There is a similar flow to enable personal access tokens and SSH keys to be used with the protected organization.
SAML and OAuth 🔗
Putting the OAuth Application Policy aside, how does OAuth work with SAML SSO sessions?
Looking at the precedent above, my assumption was that unless a SAML SSO session exists, the flow should ask for one to be established in the same way and the behavior is analogue to the OAuth Application Policy, and if a session is not established the organization should be hidden from the application’s view.
As expected, a new step is added to the OAuth flow, where you’re asked to start a SAML SSO session.
However, if an application requests the
org:read scope to list the user’s organizations, it does not actually matter if you click “Authorize” or “Continue”. The organization is included in the scope of the token either way, conveying authentication as organization member.
In the GitHub security model, SAML will prevent access to your organization via OAuth flow, but it will not prevent authenticating as a member of it.
This seems to contradict the documentation for the endpoint.
This only lists organizations that your authorization allows you to operate on in some way.
Isn’t this what SAML is supposed to prevent?
About OAuth Apps, GitHub Apps, and SAML SSO
You must have an active SAML session each time you authorize an OAuth App or GitHub App to access an organization that uses or enforces SAML SSO.
I honestly can’t tell. I did not find a more specific feature description for SAML SSO.
I’m not interested in splitting hairs about this being a bug or simply undocumented behavior. It seems to be outside of the expectations of OAuth app developers and enterprise administrators alike.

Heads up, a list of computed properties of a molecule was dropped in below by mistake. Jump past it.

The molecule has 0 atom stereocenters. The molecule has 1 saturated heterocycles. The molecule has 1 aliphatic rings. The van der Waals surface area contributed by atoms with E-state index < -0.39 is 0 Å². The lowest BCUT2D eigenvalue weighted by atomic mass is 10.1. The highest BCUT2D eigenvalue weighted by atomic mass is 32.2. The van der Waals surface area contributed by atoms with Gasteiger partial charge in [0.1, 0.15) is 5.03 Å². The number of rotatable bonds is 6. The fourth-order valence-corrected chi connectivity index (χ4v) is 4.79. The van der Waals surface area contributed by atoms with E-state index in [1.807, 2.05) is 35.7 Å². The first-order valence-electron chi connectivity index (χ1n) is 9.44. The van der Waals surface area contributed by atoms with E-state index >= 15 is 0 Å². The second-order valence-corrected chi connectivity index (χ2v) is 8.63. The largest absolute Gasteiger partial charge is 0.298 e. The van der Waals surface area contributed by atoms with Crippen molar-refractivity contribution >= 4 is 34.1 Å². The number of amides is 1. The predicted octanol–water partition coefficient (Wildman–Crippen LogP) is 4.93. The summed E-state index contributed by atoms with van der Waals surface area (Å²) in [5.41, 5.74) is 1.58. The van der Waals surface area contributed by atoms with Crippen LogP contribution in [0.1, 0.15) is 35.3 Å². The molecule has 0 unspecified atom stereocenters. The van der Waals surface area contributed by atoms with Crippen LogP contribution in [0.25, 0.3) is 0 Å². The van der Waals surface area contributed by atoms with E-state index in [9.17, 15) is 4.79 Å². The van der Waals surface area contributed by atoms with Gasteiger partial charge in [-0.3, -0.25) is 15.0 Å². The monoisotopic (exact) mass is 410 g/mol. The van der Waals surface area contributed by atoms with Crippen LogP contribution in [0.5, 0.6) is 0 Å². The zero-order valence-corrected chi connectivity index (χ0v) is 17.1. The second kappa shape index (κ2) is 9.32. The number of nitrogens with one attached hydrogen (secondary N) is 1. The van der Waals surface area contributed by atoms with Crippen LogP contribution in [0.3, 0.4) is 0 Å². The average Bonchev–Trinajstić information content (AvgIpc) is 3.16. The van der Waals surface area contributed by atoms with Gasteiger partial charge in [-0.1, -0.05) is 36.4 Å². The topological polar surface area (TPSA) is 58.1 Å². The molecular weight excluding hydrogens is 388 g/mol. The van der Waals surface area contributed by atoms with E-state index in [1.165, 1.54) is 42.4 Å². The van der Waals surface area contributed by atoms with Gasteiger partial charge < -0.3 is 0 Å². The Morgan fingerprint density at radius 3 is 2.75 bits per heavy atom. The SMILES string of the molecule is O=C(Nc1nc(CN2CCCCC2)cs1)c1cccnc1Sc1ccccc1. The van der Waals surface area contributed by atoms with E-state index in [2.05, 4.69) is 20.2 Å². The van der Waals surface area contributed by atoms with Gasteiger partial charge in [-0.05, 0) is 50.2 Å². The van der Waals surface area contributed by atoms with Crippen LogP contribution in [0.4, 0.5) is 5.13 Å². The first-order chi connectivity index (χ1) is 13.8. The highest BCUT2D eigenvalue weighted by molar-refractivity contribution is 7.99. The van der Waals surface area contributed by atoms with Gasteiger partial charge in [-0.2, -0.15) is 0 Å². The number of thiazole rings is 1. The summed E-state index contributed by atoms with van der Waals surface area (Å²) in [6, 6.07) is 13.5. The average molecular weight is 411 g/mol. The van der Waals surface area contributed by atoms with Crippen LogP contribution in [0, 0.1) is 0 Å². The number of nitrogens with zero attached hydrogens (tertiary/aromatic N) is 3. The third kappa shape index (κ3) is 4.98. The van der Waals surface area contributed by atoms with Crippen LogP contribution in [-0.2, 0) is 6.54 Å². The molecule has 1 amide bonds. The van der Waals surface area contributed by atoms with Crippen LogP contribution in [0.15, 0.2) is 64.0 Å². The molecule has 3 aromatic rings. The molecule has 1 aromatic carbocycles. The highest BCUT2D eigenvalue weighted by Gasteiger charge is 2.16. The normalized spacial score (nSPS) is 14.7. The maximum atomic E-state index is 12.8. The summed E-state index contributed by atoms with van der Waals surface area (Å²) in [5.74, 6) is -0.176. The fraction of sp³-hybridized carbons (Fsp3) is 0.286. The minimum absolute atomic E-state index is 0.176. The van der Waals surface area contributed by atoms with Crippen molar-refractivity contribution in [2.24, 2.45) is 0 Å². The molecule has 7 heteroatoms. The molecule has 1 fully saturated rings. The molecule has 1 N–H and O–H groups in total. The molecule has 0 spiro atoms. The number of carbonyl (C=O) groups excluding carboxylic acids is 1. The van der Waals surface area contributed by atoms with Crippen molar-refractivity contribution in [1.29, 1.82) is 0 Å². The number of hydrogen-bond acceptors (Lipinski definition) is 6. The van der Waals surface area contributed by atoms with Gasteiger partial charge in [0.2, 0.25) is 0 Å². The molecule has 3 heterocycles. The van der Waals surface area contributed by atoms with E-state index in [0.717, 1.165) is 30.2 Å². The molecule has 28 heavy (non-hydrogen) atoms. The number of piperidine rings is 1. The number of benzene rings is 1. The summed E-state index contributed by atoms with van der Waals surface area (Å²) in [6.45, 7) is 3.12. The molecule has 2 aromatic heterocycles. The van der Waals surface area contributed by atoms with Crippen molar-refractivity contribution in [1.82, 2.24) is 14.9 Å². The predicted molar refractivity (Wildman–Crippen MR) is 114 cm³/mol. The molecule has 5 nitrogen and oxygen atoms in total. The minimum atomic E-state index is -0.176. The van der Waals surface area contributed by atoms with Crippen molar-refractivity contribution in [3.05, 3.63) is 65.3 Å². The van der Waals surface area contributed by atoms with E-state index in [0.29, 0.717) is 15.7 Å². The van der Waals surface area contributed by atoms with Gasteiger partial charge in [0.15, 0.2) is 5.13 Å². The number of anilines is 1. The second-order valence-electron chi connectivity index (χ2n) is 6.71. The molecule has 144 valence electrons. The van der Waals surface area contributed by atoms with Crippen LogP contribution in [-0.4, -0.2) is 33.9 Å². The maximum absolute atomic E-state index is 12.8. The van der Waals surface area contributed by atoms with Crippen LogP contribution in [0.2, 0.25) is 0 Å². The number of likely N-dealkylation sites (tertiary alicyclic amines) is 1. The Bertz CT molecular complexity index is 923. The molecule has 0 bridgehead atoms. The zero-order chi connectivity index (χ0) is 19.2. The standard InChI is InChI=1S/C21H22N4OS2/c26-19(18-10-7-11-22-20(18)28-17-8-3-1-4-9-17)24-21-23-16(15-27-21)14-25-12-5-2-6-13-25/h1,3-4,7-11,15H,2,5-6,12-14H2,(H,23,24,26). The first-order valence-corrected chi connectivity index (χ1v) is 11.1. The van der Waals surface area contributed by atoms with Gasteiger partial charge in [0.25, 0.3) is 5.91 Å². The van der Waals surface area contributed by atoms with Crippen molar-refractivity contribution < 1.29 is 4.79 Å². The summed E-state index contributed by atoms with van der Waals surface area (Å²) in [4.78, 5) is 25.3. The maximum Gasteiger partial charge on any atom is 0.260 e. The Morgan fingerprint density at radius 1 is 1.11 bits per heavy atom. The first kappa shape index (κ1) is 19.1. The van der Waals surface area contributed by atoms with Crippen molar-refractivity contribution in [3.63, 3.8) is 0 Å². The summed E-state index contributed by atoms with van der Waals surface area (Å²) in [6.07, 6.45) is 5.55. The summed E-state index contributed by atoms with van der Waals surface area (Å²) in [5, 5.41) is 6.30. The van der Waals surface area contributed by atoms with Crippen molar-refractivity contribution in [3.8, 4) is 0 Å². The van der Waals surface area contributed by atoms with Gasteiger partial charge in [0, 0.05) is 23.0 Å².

Additionally, many applications, especially code analysis and CI systems, use server-to-server tokens to fetch and analyze code (and are thus not subject to SAML), but grant access to that code within their own application with nothing more than a
read:org scope. This represents complete circumvention of SAML as a mechanism to safeguard source code and other organization resources — and you can’t really blame the application developers for not knowing about the exact mechanics of GitHub SAML SSO.
For Enterprises, ensure that OAuth Application Policy is on. While this does not protect you from users signing in to approved applications from home, it does prevent a user from communicating their organization membership to unapproved applications.
If you use GitHub for SSO and need SAML, migrate away or urge your vendors to implement the OAuth consumer remedy below, unless GitHub changes this behavior in the future.
All GitHub Apps that fetch code and also allow a user to sign in to their service should be tested and the impact of your users being able to access them from home should be assessed.
For OAuth consumers, GitHub Enterprise Support suggested applications could call the membership API, which would return 403 if SAML is enabled, but no session exists. They did not say whether this is considered best practice. Because there is no way to start an OAuth flow specifically asking for an organization to be included, this workaround has considerable UX issues. Implementers would need to show they recognize an organization membership is known to them, but explain to the user that they need to SAML authorize it for access in a restarted OAuth flow.